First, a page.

Political Avengers: Civil War (Lessons Learned)

Our Featured Image

I’m very proud of our featured image this week. It’s been a while since I’ve made any Photoshop Caricatures so please feel free to share it. You can also tweet your favorite caricature below (it doesn’t have to be your favorite candidate ;D):

The Real Lessons Learned

I recently watched, and really enjoyed, Marvel’s latest movie: Captain America: Civil War. When working on a post for this week I thought a great theme would be lessons learned or take-aways for professionals. Don’t worry, I won’t include any spoilers.

You can be Right and Still be Wrong

Following international laws for the greater good? Someone would definitely be in the right there. Hunting down your friends? Not so much. On the other hand, staying true to your friends? Admirably in the right. Breaking international law and “going” rogue – probably frowned upon. The writers of Marvel’s Captain America: Civil War did a great job bringing the story of Marvel’s Civil War down to the individual human level. One of the key elements here is that neither group of Avengers characters is completely in the wrong; in fact, they both have justifiable positions. In life it’s hardly pitch black versus bright white. As much as we don’t love to admit it, we’re often wrong even when we’re right. Our, “adversaries” are also often right, even when we can show they are in the wrong. Although our emotions try to convince us it is to one extreme; it’s always a good idea to take a step back and look at the other perspective. Which brings me to my next point:

There are Very Few True Villains

I tied in the Presidential race precisely because of this. Politics are extremely polarizing and we love to villainize our party’s political opponents. Are they really pure evil? Sure it isn’t outside of the realm of possibilities, but it’s also very unlikely. In most cases, there is a very high chance that those politicians think that they can make our country ‘better’. Whether or not they are able to or whether or not we agree with their methods is an entirely different manner. At the most basic level, each of our own definitions of what ‘better’ is varies wildly.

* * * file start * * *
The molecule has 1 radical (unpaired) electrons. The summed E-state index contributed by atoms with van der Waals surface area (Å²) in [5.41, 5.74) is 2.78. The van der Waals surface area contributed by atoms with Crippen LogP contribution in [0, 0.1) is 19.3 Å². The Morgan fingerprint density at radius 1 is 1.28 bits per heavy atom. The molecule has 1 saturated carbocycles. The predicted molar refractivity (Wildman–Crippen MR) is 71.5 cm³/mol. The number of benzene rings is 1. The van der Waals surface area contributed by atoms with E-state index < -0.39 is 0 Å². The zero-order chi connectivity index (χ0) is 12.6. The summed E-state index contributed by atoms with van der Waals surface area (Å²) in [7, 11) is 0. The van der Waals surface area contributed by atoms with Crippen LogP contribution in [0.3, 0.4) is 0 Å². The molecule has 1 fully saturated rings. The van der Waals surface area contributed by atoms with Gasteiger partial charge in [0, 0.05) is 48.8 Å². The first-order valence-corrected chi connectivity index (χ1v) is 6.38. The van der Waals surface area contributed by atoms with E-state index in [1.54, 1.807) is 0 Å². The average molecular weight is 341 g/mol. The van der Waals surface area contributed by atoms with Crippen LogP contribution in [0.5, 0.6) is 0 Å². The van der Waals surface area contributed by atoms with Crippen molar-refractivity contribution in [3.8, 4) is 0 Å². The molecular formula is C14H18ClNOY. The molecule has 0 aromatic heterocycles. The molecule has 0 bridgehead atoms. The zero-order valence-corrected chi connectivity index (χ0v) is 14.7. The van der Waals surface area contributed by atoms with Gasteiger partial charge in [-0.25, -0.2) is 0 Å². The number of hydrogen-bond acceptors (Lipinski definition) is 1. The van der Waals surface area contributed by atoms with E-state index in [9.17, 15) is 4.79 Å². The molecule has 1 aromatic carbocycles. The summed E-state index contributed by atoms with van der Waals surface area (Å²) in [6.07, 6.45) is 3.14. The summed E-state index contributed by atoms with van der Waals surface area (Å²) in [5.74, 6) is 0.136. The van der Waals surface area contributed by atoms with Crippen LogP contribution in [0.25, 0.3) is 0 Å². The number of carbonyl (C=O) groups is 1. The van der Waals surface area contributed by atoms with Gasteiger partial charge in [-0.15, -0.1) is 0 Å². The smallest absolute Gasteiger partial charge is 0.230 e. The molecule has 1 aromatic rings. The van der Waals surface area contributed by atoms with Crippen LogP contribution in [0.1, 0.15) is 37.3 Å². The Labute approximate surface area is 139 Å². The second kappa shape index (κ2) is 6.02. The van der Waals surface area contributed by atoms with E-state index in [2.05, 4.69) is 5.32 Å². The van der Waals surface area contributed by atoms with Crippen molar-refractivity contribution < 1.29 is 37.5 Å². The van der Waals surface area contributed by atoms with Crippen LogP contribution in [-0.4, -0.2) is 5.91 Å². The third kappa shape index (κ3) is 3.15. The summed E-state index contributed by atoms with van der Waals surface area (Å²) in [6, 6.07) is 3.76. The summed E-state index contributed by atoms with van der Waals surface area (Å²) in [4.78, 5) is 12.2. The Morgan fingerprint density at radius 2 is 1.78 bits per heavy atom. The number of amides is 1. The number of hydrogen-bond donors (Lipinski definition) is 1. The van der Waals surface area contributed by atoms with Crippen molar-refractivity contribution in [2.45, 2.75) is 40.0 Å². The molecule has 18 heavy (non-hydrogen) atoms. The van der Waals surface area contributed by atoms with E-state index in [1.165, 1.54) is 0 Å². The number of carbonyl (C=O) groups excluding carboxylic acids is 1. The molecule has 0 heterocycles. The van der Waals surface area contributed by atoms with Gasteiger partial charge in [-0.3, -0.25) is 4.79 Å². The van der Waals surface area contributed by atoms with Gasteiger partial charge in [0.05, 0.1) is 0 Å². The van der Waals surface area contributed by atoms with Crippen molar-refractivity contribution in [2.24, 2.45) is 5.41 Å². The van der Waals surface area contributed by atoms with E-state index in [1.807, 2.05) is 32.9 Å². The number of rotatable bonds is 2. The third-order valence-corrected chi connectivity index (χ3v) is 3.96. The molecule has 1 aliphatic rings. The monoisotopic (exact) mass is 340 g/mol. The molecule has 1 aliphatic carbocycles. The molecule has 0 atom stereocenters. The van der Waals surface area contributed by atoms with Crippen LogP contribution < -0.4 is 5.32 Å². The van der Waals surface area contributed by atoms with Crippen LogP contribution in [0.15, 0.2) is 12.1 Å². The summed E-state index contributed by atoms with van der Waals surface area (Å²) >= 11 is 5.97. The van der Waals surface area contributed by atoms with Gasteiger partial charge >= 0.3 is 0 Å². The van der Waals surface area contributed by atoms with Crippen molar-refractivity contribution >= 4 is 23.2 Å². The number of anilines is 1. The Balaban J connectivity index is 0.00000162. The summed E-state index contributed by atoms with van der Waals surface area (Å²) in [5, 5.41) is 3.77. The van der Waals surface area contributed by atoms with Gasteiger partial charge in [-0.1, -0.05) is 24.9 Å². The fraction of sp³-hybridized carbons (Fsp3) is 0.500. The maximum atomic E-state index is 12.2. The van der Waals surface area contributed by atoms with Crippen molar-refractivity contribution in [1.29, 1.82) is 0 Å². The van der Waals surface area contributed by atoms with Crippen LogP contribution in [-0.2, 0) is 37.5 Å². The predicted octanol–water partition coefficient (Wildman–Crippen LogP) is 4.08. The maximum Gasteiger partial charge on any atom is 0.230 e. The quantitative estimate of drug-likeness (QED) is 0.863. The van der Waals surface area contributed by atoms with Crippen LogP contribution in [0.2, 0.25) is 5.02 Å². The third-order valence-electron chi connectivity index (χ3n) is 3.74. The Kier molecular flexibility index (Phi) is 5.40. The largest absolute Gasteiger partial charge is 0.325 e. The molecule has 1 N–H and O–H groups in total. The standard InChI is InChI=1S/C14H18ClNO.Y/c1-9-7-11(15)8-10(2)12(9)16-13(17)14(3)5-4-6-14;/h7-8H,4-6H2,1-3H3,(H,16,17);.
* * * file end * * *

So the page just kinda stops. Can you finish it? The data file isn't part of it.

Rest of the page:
This isn’t to say that people don’t act in self-interest. Whether it’s political candidates, business people, or friends and family, there can definitely be some self-interest involved. Although I don’t have any studies to prove it, I would be willing to bet that very few individuals actually act completely out of self-interest.

Reach Across the Isles

One plus one equals two. Two plus two equals four. It’s simple math. There are times that we can work with those who are usually our ‘opponents.’ Not only does it mean more people, but they often bring different perspectives that help you tackle problems in new ways. Find the common “enemy” – or goal- that can unite you, even if just for that project.

Get all the Facts

Ignorance can be dangerous. I don’t mean stupidity; I mean not having all the facts. Being ignorant of the facts can get you in trouble. Now there are definitely times that you’ll encounter you have irreconcilable differences; however, you may be surprised to see that sometimes the gap isn’t as big as you once thought.

Insurance Specific Advice:

By its nature, the insurance industry can often have situations that seem adversarial. You may be competing with another agent for business. Your customer may have been in an accident, in which case you may find yourself ‘battling’ to help them get their claim taken care of. Sometimes a customer may bring in legal representation, which can put you in an adversarial position, whether you don’t see eye to eye with the lawyer or you don’t agree with the insurance company’s claim department. When possible, try to find common ground. It’s very unlikely that any of the parties involved are acting completely out of self-interest and everyone can agree that, within reason, everyone wants what’s right for the customer.